Most of these dictionaries deal with the form, usage and meaning of lexical units in Modern English, regarding it as a stabilised system and taking no account of its past development. They are synchronic in their presentation of words as distinct from diachronic, those concerned with the development of words occurring within the written history of the language. For instance, the New English Dictionary on Historical Principles commonly abbreviated in NED and its abridgement The Shorter Oxford Dictionary on Historical Principles (SOD) coyer the history of the English vocabulary from the days of King Alfred down to the present time; they are diachronic, whereas another abridgement of the NED the Concise Oxford Dictionary of Current English (COD) as well as H. C. Wylds Universal Dictionary of the English Language are synchronic. Other series of authoritative synchronic explanatory dictionaries are Webster dictionaries, the Funk and Wagnalls (or Standard) dictionaries and the Century dictionaries.

It should be noted that brief remarks of historical and etymological nature inserted in dictionaries like the COD do not make them diachronic. Moreover, dictionaries of a separate historical period, such as Anglo-Saxon Dictionary by J. Bosworth and T. N. Toller, Stratmann's Middle English Dictionary by H. Bradley, which are sometimes called historical, cannot be strictly speaking referred to diachronic wordbooks. They do not trace the evolution of the language, but study a synchronic cross-section, i.e. the words of a historical period are regarded from a synchronic angle.

Translation Dictionaries

Translation dictionaries (sometimes also called parallel) are wordbooks containing vocabulary items in one language and their equivalents in another language. Many English-Russian and Russian-English dictionaries have been made in our country to meet the demands of language students and those who use English in their work. The most representative translation dictionaries for English are the New English-Russian Dictionary edited by Prof. I. R. Galperin, the English-Russian Dictionary by Prof. V. K. Müller and The Russian-English Dictionary under prof. A. I. Smirnitskys general direction.

Specialised Dictionaries

Phraseological dictionaries in England and America have accumulated vast collections of idiomatic or colloquial phrases, proverbs and other, usually image-bearing word-groups with profuse illustrations. But the compilers approach is in most cases purely empiric. By phraseology many of them mean all forms of linguistic anomalies which transgress the laws of grammar or logic and which are approved by usage. Therefore alongside set-phrases they enter free phrases and even separate words. The choice of items is arbitrary, based on intuition and not on any objective criteria. Different meanings of polysemantic units are not singled out, homonyms are not discriminated, no variant phrases are listed.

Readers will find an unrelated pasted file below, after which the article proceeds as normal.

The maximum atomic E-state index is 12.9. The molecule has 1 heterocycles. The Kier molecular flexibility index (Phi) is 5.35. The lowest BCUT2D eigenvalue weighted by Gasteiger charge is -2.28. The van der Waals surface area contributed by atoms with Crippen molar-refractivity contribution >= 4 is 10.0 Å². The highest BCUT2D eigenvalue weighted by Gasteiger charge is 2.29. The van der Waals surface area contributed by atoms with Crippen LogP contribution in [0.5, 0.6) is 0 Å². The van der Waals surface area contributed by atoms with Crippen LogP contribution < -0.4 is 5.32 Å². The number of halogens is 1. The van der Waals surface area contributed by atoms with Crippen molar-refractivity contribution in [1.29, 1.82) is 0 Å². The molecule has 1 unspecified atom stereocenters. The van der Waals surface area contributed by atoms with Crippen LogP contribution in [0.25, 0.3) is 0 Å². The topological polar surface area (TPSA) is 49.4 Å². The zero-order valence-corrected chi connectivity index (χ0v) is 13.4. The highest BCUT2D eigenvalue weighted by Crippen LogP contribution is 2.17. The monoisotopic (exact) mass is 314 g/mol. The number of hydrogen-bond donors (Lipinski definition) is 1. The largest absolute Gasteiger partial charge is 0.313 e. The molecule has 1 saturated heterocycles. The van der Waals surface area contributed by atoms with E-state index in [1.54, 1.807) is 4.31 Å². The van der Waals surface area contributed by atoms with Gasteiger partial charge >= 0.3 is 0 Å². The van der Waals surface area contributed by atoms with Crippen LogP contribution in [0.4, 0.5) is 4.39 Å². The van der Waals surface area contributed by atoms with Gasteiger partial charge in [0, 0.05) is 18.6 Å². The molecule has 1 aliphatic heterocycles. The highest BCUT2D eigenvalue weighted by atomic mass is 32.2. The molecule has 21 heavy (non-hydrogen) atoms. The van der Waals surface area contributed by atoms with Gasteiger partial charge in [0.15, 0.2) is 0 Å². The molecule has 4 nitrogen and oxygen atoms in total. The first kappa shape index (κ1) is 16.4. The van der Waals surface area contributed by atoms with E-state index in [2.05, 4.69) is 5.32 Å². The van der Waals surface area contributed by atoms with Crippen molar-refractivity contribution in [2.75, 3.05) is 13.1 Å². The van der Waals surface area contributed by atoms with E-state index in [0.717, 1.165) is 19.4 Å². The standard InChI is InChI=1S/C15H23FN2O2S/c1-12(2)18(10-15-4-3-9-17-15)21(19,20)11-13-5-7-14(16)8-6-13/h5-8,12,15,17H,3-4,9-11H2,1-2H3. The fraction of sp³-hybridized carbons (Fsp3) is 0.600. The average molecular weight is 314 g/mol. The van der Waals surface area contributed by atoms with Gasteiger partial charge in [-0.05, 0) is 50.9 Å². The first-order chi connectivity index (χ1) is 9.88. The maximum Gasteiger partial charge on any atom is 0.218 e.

An Anglo-Russian Phraseological Dictionary by A. V. Koonin published in our country has many advantages over the reference books published abroad and can be considered the first dictionary of English phraseology proper. To ensure the highest possible cognitive value and quick finding of necessary phrases the dictionary enters phrase variants and structural synonyms, distinguishes between polysemantic and homonymic phrases, shows word- and form-building abilities of phraseological units and illustrates their use by quotations.

New Words dictionaries have it as their aim adequate reflection of the continuous growth of the English language.

There are three dictionaries of neologisms for Modern English. Two of these (Berg P. A Dictionary of New Words in English, 1953; Reifer M. Dictionary of New Words, N. Y., 1955) came out in the middle of the 50s and are somewhat out-of-date. The third (A Dictionary of New English. A Barnhart Dictionary, L., 1973) is more up-to-date.

The Barnhart Dictionary of New English covers words, phrases, meanings and abbreviations which came into the vocabulary of the English language during the period 19631972. The new items were collected from the reading of over half a million running words from US, British and Canadian sources newspapers, magazines and books.

Dictionaries of slang contain elements from areas of substandard speech such as vulgarisms, jargonisms, taboo words, curse-words, colloquialisms, etc.

The most well-known dictionaries of the type are Dictionary of Slang and Unconventional English by E. Partridge, Dictionary of the Underworld: British and American, The American Thesaurus of Slang by L. V. Berry & M. Den Bork, The Dictionary of American Slang by H. Wentworth and S. B. Flexner.